The Etruscans were traders and seafarers. They were interested in hoarding riches, not in conquering. They were merchants, not warriors. We owe the survival of the major part of Greek vases, that marvellous example of the best of the human spirit, to the Etruscans’ fervid collecting. Their Roman sons, more rough, were ashamed of them because of their sophisticated, laid-back lifestyle and their belief in the equality of women. But they inherited their grand gift for building: aqueducts, the major and minor highways, the arches and basilicas, were totally Etruscan.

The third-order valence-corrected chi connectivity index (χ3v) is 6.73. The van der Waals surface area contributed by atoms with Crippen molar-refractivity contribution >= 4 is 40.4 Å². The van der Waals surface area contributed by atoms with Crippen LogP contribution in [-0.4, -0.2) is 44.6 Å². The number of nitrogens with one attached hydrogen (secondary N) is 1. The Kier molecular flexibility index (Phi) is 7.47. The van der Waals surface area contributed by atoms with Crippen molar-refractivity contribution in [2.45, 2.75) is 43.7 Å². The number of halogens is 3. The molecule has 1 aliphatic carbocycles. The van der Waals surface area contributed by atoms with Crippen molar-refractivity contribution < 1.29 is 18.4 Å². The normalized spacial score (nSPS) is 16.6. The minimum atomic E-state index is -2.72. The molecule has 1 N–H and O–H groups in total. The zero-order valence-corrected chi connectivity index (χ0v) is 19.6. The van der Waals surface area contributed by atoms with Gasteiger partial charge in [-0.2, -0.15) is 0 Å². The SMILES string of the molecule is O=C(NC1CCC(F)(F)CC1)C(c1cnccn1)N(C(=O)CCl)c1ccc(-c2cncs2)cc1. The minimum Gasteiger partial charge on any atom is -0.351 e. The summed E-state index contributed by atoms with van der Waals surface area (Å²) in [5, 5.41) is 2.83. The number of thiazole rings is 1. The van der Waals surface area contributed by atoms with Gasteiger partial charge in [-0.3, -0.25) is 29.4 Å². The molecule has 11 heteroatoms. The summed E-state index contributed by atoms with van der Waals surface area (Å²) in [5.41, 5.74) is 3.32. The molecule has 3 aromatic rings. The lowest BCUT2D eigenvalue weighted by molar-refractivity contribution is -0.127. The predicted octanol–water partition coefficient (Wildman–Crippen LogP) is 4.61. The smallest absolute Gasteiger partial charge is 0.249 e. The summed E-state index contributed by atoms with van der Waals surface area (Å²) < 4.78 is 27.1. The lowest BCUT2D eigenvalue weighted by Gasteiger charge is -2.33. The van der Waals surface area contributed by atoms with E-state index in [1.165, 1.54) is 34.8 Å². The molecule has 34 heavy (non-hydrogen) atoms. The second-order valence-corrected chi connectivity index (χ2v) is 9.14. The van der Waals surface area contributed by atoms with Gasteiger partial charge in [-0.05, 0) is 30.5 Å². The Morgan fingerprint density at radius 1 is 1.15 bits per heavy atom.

Perhaps the Etruscans came from the east. Their art in paint, terracotta and bronze was of taut line inhabited by elegant stylisation, a fine restraint laced with enigmatic lyricism.
By contrast, after the bounty of Greek and Roman classicism had sunk into the Middle Ages, a sturdier and rougher attack set in. For all its expressive drive, Middle Ages art has little fluidity, nor does it wish to. It projects a fervent and pungent new power; it has nothing to do with the pagan: it is Christian art.
We look at the Lupa, a lure from dark times and mystical forces from a pagan river valley, the pure wild female. She stands over us, a sign of the will of life and its plenitude. Long live La Lupa etrusca!